As a new renewable energy systems installation business, one of the hard things to deal with in the last few months has been the government’s tinkering with the Feed-in-Tariff (FiT).
If, like most people, you don’t really know what the FiT is, but you can vaguely remember hearing a bit of controversy about it in the news, then you’re in the majority. Basically, the FiT is a system to get micro-generation technologies, particularly solar photovoltaic panels, up and running as an industry. The government force the energy companies to pay a tariff to their customers who are generating electricity-this is the case whether the electricity is being consumed by the customer or fed onto the national grid. In fact, the FiT rate is slightly higher if its fed onto the grid-it really should be called the generation tariff.
Anyway, up to last year the FiT was 43.3p/kWhour. This may not mean a lot to you but a kWhour (kilowatt hour) is the standard unit of electricity consumption. You will buy a kWhour from your energy provider for about 12p. You can see then that 43.3p is incredibly generous-and not long-term sustainable.
Everybody knew that and the planned programme was to reduce the rate on 1st April 2012, to probably around half-still a generous rate. The whole solar pv industry was set up for that and prepared. Then, at the start of November last year, came the bombshell that the government would in fact reduce the rate to 21p/kWhour on 12th December and not the 1st April. This, bizarrely, while carrying out a consultancy which would last until 24th December!
At this stage, there was panic amongst solar installers to get hold of the required equipment. Pv panels and inverters particularly, became hot property across the land. As you can imagine, the bigger installers flexed their financial muscle and stocked up their warehouses leaving very little for the little guys like me who cannot afford to purchase big stocks in advance. I had my first job starting on 15th November on which I was to be audited. I must have made hundreds of phone calls to suppliers and other installers across Scotland and beyond to see if anything could be spared. Eventually I managed to cobble everything together, the installation went well and I passed my audit. Phew!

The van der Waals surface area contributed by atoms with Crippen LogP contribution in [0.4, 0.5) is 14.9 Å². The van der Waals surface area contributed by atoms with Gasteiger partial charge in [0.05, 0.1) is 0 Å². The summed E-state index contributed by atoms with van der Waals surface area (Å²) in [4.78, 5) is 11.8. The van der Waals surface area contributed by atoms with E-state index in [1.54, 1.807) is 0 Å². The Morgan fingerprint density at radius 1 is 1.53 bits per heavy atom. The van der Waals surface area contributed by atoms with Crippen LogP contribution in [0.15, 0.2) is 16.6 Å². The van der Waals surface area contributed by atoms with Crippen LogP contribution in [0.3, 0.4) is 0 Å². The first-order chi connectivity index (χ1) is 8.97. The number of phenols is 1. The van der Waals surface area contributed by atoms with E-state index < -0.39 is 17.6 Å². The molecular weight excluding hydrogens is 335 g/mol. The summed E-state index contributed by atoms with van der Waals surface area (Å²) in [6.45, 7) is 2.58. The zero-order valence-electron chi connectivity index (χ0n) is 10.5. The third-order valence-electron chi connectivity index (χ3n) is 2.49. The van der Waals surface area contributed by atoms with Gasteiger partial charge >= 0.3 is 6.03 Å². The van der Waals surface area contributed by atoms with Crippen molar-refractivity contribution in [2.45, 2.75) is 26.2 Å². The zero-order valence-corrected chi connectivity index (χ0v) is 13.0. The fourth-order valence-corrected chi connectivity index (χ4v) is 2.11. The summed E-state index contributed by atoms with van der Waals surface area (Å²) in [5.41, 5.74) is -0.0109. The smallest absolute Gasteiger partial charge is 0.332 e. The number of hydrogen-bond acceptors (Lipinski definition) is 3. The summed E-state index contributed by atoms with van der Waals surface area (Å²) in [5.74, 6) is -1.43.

As you may know, the change in tariff rate was challenged by Friends of the Earth and it is currently being dragged through the Supreme Court. The thing which is frustrating isn’t the drop in tariff rate-we all knew that was going to happen and that it had to happen. It is the fact that the government does not seem to realise that businesses need to be able to plan to a reliable timetable. We need to resource labour and supplied. This is true for me as a small business so you can multiply that by a thousand for a business employing lots of people.
The other thing which is annoying is that it undermines the impression of the government’s commitment to micro-generation renewable energy. The FiT is promised for 25 years, but people understandably think, “well, if they can just change it like that, how do I know that in ten years they won’t just pull the plug altogether?” Chopping and changing an agreed timetable undermines confidence.
Just so you know, solar pv is still a great investment and will continue to be for many years to come. Don’t listen to the doom-mongers! PV is here to stay!